John Shields and Andrew Moore
The Register project is now in its ninth year and progressing surely, if slowly, towards completion, under our joint editorship. The aim is the publication of a collective biographical research aid containing brief cross-referenced entries on 2,000 individuals, selected on the basis of their particular contribution to the history of organised labour in Australia down to 1975. In the great majority of cases, the main qualification for inclusion is active involvement in a trade union or other workplace, community or political organisation, as either a union official or as a prominent rank-and-file union member.
We have limited ourselves to a sample of 2,000 for eminently practical reasons. It may sound like an absurdly small number, but funds are scarce, life is short, and we can only trust that those who follow us will be sufficiently motivated to want to build on our efforts.
Similarly, we have settled on the forward cut-off date of 1975 for reasons both practical and sentimental. 1975 was, of course, a momentous turning point in Australian political history. It also marked the end of the kmg period of Australian union growth and development which began around 1900/1910. But there’s also a more pragmatic reason. A twenty year no-go zone also permits us to distance ourselves ttom sensitive present-day issues on which the dust and documents have yet to settle. Our intention is to include personalities whose lives extended beyond 1975, provided their peak period of involvement and influence – their jloruit – fell prior to this date.
To the best of our knowledge, the Register represents the first systematic attempt to employ a collective biographical approach to nesh out the historical shape and texture of the Australian labour movement. We are certainly not the first country where this has been attempted. There are now several exemplary international publications in the genre of historical collective biographies of national labour movements. Amongst the best of these are:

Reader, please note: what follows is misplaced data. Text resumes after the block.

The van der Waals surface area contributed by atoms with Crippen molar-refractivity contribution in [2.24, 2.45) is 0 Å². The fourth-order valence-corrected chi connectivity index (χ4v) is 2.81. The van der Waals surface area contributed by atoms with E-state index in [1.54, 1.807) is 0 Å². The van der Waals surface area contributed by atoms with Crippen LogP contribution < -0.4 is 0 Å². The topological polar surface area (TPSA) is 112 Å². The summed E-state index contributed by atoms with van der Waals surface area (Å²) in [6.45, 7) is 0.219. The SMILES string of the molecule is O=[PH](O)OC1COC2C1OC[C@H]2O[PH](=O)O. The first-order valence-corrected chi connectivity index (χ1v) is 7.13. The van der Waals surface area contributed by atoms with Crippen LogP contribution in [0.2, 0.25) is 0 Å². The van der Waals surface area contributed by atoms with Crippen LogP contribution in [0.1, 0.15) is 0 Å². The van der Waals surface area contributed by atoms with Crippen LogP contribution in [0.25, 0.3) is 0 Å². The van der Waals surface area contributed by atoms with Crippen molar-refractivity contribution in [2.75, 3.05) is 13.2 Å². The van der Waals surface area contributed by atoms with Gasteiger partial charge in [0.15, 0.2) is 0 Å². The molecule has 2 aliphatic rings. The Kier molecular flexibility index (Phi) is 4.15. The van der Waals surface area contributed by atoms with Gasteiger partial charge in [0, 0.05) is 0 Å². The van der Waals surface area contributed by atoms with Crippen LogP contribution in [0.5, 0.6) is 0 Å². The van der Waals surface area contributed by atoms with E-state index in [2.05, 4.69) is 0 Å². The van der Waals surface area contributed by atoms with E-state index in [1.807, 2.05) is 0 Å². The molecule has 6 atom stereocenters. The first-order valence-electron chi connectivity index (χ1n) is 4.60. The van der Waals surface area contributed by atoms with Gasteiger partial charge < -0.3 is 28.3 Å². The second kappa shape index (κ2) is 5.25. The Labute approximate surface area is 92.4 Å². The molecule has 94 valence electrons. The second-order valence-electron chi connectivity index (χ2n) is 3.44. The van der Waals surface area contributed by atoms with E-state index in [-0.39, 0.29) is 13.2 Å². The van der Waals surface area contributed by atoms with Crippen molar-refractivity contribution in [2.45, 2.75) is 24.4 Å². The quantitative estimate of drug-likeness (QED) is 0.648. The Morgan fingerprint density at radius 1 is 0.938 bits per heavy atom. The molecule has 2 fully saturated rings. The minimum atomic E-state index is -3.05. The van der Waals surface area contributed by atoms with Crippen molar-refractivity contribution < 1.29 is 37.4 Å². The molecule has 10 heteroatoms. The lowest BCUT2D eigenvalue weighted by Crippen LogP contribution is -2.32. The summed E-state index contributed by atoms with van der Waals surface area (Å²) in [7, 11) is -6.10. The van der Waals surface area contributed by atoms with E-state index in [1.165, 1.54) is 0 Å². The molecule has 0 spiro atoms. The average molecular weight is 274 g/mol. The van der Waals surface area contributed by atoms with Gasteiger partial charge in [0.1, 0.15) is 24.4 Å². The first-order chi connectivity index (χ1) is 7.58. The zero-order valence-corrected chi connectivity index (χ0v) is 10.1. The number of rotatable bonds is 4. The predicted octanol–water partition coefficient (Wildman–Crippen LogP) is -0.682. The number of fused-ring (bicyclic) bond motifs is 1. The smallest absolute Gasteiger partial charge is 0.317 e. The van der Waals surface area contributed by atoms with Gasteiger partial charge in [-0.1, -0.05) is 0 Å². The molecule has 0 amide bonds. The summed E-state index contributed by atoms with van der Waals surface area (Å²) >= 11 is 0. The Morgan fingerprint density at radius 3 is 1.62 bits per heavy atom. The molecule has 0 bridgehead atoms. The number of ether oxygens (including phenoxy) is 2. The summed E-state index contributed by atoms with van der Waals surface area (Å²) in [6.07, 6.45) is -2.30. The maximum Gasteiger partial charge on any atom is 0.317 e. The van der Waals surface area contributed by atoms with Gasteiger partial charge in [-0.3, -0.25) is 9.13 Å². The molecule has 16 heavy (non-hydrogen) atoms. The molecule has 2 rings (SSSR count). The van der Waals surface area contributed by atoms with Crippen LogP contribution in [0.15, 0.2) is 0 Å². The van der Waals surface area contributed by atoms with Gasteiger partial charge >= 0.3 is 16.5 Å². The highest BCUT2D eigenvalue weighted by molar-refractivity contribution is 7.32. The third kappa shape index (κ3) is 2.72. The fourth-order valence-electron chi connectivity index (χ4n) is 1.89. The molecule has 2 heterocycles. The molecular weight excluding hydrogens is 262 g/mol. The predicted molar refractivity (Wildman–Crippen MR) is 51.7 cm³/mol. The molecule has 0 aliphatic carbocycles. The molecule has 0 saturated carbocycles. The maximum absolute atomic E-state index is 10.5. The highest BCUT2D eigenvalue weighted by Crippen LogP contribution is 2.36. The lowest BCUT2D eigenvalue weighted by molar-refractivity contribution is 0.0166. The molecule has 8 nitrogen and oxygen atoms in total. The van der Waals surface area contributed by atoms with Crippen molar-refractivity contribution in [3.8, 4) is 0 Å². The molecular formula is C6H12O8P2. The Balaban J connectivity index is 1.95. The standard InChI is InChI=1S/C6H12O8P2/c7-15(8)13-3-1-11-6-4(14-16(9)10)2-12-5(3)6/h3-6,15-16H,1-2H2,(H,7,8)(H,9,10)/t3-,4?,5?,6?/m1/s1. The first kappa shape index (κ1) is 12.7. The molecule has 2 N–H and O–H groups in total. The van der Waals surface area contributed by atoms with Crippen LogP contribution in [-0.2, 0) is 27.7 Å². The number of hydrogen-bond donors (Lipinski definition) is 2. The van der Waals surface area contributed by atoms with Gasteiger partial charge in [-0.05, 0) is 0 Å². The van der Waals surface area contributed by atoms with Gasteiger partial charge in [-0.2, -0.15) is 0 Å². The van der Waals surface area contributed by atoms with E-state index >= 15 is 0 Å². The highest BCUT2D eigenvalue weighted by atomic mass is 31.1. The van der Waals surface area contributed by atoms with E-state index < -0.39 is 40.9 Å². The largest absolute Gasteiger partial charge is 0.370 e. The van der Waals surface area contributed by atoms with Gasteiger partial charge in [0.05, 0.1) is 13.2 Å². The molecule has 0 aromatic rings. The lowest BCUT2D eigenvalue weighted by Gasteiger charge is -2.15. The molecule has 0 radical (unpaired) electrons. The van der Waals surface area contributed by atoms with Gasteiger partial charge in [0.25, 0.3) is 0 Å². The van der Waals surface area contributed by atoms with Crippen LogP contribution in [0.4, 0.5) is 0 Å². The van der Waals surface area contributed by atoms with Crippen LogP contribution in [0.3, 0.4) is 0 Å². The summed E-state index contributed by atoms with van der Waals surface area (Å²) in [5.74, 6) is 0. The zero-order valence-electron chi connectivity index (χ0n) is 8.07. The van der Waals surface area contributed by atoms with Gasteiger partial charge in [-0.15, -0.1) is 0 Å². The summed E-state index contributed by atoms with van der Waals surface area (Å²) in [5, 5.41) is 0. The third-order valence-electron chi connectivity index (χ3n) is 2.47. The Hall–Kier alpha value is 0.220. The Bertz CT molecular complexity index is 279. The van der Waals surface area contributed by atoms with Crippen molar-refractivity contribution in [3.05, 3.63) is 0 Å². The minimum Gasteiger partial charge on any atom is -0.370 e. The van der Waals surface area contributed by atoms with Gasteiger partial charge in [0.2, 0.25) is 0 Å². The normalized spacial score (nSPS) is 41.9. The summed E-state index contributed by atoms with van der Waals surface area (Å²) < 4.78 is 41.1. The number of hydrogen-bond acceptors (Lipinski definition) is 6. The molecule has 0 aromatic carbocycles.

- The multi-volume British Dictionary of Labour Biography (which has been running since the early 1970s)
- Jictionnaire Biographique du Mouvement Ouvrier Francais (launched in 1964 and running to more than 30 vols.)
- Biographical Dictionary of Amer.ican Labor (a single volume work first published in 1974 and revised and updated in 1984).
These are dictionaries with full prose entries, sometimes running to several thousand words each. Whilst we draw inspiration from these great projects, our objectives (and resources!) are more limited. Australia’s premier collective biographical project, of course, is the Australian Dictionary of Biography (ADB). Our aim is not to replicate material already published in the ADB, but to dig a little more deeply. The 14 volumes of the ADB published to date carry entries on some 500 labour activists. For the most part, these people comprise the pantheon of organised labour: long-time union officials, parliamentarians, prime ministers, the occasional radical and ratbag. Our purpose all along has been to document the lives of the many significant labour activists for whom no published biographical entries currently exist, especially those who remained outside the parliamentary sphere. With the ADB people, all that we are doing in most cases is including a one line reference to the relevant ADB volume. Along the way though we’ve occasionally felt it necessary to to gather ‘corrective’ entries on some ADB worthies – not many, mind you, but a few. (e.g. V.G. Childe, Tom Mann, Christian Jollie Smith).
We are also well aware of the problematic nature of the concept of a ‘labour movement’ and the positivist assumptions behind historical ‘registers’ and ‘dictionaries’ of this type. But we see the Register as something other than a mere artefact of the modernist meta-narrative. We see it as an act of historical redress. These people deserve our understanding and acknowledgment. Their lives deserve recovery, reconstruction and remembrance.
By the same token, the Register is anything but a pastiche of potted hagiographies. By drawing together information on hundreds of individuals who were often at the centre of deep conflict within the organised working class, we hope that the Register may contribute to a better understanding of the diversity and division which has so often characterised the history of Australian labour. We’ve gone for a ‘warts and all’ profile: if we’ve got rebels, rank-and-filists, stump orators, strike stalwarts and fearless class warriors, we’ve also tried to include the respectable moderates, glorious failures, spies, union turncoats, party rats, union fund embezzlers, and the like.
The planned primary source research was completed several years ago, although there’s still plenty of gap-filling to be done. The selection process is complete, i.e we have short-listed 2,000 non-ADB people, including 1725 men and 275 women.